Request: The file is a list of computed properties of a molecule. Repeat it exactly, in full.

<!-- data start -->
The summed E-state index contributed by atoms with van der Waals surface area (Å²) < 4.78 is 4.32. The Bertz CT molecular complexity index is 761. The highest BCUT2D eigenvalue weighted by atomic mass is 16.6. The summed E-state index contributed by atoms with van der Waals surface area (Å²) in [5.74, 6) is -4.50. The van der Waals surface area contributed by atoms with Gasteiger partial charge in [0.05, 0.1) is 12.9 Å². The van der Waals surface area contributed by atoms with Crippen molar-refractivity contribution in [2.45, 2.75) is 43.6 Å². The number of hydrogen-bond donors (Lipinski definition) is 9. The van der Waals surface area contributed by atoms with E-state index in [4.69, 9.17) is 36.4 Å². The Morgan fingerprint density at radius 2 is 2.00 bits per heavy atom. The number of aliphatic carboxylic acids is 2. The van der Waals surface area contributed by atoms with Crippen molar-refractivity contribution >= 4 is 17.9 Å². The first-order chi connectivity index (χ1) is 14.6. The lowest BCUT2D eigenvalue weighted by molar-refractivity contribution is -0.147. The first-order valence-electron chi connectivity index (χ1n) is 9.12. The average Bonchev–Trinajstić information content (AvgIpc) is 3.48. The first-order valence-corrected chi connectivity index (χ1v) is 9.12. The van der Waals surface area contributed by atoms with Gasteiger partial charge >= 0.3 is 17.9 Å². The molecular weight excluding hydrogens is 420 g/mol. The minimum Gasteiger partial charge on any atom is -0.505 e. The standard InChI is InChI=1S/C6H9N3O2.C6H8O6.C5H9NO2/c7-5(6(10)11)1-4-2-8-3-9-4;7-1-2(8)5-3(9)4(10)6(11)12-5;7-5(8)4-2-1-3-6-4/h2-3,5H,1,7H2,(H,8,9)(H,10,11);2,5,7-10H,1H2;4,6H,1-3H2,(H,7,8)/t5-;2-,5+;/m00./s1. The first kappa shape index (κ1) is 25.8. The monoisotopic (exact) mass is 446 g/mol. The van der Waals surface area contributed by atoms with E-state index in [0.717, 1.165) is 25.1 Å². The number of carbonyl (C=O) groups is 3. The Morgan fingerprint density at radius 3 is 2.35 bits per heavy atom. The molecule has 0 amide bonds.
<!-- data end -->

The summed E-state index contributed by atoms with van der Waals surface area (Å²) < 4.78 is 4.32. The Bertz CT molecular complexity index is 761. The highest BCUT2D eigenvalue weighted by atomic mass is 16.6. The summed E-state index contributed by atoms with van der Waals surface area (Å²) in [5.74, 6) is -4.50. The van der Waals surface area contributed by atoms with Gasteiger partial charge in [0.05, 0.1) is 12.9 Å². The van der Waals surface area contributed by atoms with Crippen molar-refractivity contribution in [2.45, 2.75) is 43.6 Å². The number of hydrogen-bond donors (Lipinski definition) is 9. The van der Waals surface area contributed by atoms with E-state index in [4.69, 9.17) is 36.4 Å². The Morgan fingerprint density at radius 2 is 2.00 bits per heavy atom. The number of aliphatic carboxylic acids is 2. The van der Waals surface area contributed by atoms with Crippen molar-refractivity contribution >= 4 is 17.9 Å². The first-order chi connectivity index (χ1) is 14.6. The lowest BCUT2D eigenvalue weighted by molar-refractivity contribution is -0.147. The first-order valence-electron chi connectivity index (χ1n) is 9.12. The average Bonchev–Trinajstić information content (AvgIpc) is 3.48. The first-order valence-corrected chi connectivity index (χ1v) is 9.12. The van der Waals surface area contributed by atoms with Gasteiger partial charge >= 0.3 is 17.9 Å². The molecular weight excluding hydrogens is 420 g/mol. The minimum Gasteiger partial charge on any atom is -0.505 e. The standard InChI is InChI=1S/C6H9N3O2.C6H8O6.C5H9NO2/c7-5(6(10)11)1-4-2-8-3-9-4;7-1-2(8)5-3(9)4(10)6(11)12-5;7-5(8)4-2-1-3-6-4/h2-3,5H,1,7H2,(H,8,9)(H,10,11);2,5,7-10H,1H2;4,6H,1-3H2,(H,7,8)/t5-;2-,5+;/m00./s1. The first kappa shape index (κ1) is 25.8. The monoisotopic (exact) mass is 446 g/mol. The van der Waals surface area contributed by atoms with E-state index in [0.717, 1.165) is 25.1 Å². The number of carbonyl (C=O) groups is 3. The Morgan fingerprint density at radius 3 is 2.35 bits per heavy atom. The molecule has 0 amide bonds.